By: Enrique Sierra, Jr.
Your boy enjoys himself the written words, they just do it for me. I love picking up a good book and allowing an author to make me see his world and tell me a story while doing it. I also, obviously, love sports. So, when the two come together, the sportsgasm that takes place… Well, let’s just say: avert your eyes.
John Grisham’s Calico Joe is really good. Trust me, I was hesitant as well. As per the suggestion of a local sports radio host, I decided to check it out. I’ve read John Grisham’s work before and am not a big fan; homeboy just seems to be pumping out the same shit every other six months, somebody slaps a cheesy cover on it, and it gets placed on every end-cap aisle at Target and Wal-Mart. The whole criminal law thing is not for me – which pretty much rules out Grisham entirely. But, nonetheless, I decided to give this one a try being that baseball was involved and it sounded nothing like his other novels.
In the book, Paul Tracey is just an 11 year-old boy growing up and playing little league. Like many other boys, he aspires to be a Major League Baseball player. Also, like many other boys, he has plenty of heroes in the sport that he looks up to. However, unlike many young boys, Paul’s father is a pitcher for the New York Mets. In the summer of 1973, as Warren Tracey and his Mets chase down first place, the Chicago Cubs unveil a rookie that’ll turn the baseball world on its axes. Joe Castle, from Calico Rock, is taking the big leagues by storm. Tearing up pitchers and flying through the bases, the Cubs are the traveling show everyone must see. Needless to say, young Paul Tracey is mesmerized by the Chicago slugger that is on the greatest rookie stretch baseball has ever seen. Alas, on one fateful day when his idol and his father face-off at Shea Stadium, on a 2-0 count, Warren Tracey would throw a pitch that would change the lives of many and the course of baseball history.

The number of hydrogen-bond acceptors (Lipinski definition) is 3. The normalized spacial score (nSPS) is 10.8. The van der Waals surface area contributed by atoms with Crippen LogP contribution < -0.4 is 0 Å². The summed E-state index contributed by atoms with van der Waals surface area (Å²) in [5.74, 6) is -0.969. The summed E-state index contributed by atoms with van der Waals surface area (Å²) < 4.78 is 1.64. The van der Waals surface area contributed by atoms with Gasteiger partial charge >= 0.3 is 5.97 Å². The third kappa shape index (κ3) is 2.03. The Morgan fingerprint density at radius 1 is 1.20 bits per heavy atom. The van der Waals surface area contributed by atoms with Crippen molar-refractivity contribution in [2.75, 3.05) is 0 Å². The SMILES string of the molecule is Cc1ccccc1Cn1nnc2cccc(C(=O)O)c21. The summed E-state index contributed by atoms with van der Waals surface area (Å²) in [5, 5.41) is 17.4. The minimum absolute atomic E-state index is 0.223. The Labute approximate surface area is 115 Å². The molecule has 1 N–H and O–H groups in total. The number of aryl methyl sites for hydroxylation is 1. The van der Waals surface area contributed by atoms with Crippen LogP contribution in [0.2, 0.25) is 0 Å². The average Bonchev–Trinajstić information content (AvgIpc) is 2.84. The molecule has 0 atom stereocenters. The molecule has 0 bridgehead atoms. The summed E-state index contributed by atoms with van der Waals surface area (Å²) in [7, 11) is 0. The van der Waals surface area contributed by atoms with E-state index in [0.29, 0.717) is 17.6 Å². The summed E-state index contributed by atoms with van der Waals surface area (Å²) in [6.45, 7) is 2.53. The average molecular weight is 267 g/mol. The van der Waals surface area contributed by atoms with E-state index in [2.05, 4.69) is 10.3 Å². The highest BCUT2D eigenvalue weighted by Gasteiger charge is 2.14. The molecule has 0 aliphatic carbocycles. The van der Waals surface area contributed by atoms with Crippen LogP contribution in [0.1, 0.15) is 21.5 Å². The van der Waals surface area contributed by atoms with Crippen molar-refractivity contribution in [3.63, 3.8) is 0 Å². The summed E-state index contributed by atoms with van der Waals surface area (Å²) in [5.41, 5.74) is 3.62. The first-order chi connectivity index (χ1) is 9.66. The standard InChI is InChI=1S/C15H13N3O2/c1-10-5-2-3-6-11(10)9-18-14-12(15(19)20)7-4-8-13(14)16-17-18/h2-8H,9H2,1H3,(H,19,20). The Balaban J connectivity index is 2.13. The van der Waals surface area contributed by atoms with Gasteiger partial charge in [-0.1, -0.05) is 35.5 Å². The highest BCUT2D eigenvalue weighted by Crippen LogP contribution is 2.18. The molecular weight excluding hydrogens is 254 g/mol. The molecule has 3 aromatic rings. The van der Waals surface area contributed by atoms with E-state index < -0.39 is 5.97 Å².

Calico Joe is an extremely easy and quick read that will be gone before you know it. With a mixture of fictional and actual baseball players from the past, John Grisham does an excellent job at making the reader feel the atmosphere in the stadium. The story is told through Paul Tracey and includes a series of flashbacks, as the son of a former major-leaguer recalls his past while dealing with the present.
Surely, baseball is prominent in Calico Joe, but it isn’t just about that. Calico Joe is, simply, a really good read regardless of your feelings for the boys of summer. It’s a story about fathers and sons, impressionable young minds and the heroes they idolize, and dealing with life as it is handed to you, not as we’d like it to be.
If you’re looking for a good book, especially if baseball does it for you, Calico Joe is definitely one worth reading. I’m sure you will not be disappointed.
The Lemon Drop is a weekly segment entertaining whatever the hell comes to the mind of Enrique Sierra, Jr. (Hipster Rick). Simply a sports lover that becomes a little too aroused with the beautiful assembly of words and sports. Please click back next Wednesday for more and feel free to comment or engage us through Twitter, Facebook, and Instagram.